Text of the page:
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  • ccatchings

    Member
    December 12, 2023 at 4:28 pm

    EDIT: Actually, I see what the correct answers are getting at now. Focus on the statement “the maps are updated frequently”. That means CloudFront is going to have to make a lot of calls to the S3 origin to retrieve updated map data. CloudFront can deliver help with performance by delivering cached data from its Edge locations. However, by default, it may still use a sub-optimal route to retrieve updated data from the S3 origin. This is where Global Accelerator comes into play. Global Accelerator can allow CloudFront to use the AWS backbone to retrieve updated origin data via the most optimal network route. This will help provide consistent performance end-to-end (S3 Origin -> CloudFront distribution/Edge location -> client).

    Having said that, I still would not consider it “cost-effective” as Global Accelerator is an expensive service, especially for data that is frequently updated. Using Lambda@Edge to route requests from N. America to the us-east-1 Bucket should be enough to provide consistent (in terms of performance being consistent with that in Europe) access to N. American users if we are emphasizing “cost-effective”.

    This question was posted here fairly recently and I agree that Global Accelerator is unnecessary (and actually an incorrect answer if we are looking for a “cost-effective” solution since Global Accelerator is expensive and an unnecessary add-on cost). The AWS blog linked below does a good job distinguishing use-cases for CloudFront vs Global Accelerator.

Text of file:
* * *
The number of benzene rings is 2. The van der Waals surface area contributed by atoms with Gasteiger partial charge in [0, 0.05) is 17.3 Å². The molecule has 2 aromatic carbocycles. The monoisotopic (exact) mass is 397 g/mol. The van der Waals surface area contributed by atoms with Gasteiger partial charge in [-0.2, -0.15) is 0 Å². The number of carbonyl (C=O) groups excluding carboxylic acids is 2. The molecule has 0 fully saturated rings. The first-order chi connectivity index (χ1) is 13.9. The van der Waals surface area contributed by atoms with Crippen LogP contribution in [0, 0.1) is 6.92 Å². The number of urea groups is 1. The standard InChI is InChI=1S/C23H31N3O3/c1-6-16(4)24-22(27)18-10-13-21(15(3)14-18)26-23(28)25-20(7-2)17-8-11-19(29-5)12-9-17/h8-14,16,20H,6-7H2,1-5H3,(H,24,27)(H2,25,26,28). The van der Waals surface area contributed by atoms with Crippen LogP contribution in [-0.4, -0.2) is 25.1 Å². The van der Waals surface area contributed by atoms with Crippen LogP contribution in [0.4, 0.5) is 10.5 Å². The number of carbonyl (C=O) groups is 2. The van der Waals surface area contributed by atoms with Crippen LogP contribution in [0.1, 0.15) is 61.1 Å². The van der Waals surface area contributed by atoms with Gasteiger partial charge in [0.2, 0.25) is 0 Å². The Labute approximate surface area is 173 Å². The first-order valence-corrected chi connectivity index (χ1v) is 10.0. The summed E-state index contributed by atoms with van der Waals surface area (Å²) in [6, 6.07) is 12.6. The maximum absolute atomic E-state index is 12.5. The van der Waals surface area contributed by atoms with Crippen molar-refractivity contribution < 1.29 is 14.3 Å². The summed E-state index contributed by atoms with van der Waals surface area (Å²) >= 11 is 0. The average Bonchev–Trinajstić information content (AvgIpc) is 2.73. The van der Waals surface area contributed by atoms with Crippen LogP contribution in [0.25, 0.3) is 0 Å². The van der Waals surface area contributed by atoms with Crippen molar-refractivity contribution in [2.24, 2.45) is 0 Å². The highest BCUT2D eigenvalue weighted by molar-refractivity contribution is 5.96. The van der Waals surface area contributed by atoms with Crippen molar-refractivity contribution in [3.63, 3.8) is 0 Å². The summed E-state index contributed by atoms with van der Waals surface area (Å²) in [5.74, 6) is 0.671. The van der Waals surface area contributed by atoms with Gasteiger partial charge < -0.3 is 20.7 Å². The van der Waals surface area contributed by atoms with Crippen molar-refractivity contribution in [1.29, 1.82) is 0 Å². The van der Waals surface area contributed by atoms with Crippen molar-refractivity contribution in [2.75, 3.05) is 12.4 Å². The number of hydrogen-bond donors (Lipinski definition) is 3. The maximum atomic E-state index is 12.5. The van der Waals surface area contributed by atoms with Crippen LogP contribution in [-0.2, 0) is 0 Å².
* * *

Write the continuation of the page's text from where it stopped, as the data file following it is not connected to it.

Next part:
https://aws.amazon.com/blogs/networking-and-content-delivery/well-architecting-online-applications-with-cloudfront-and-aws-global-accelerator/

    Considerations for web applications

    Customers use Amazon CloudFront for most HTTP(S) based Web applications. AWS Global Accelerator should be considered by customers for HTTP(S) workloads in the following common scenarios:

    • Static IPs, including BYOIP. Customers may
      want to expose their APIs through a limited number of static IPs to
      their partners or to their devices with hard coded IPs.
    • Turn key Global Traffic Management.
      Customers looking for an off-the-shelf solution to implement a
      multi-Region architecture for their APIs can use Global Accelerator
      instead of building this solution using CloudFront based on AWS Route 53
      or Lambda@Edge.
    • Accelerating tens of thousands of domain names. CloudFront and Certificate Manager
      have quotas on the number of domains that can be configured (excluding
      wild card setup such as *.example.com). In this scenario, as a SaaS
      providing tens of thousands of APIs using custom domain names, customers
      can use Global Accelerator with an AWS EC2 fleet behind NLB to handle
      the very large number of TLS certificates.

    None of the 3 bullet points above are outlined in this question and the company is already using CloudFront so bullet point 2 is completely irrelevant.

    • This reply was modified 2 months, 3 weeks ago by  ccatchings.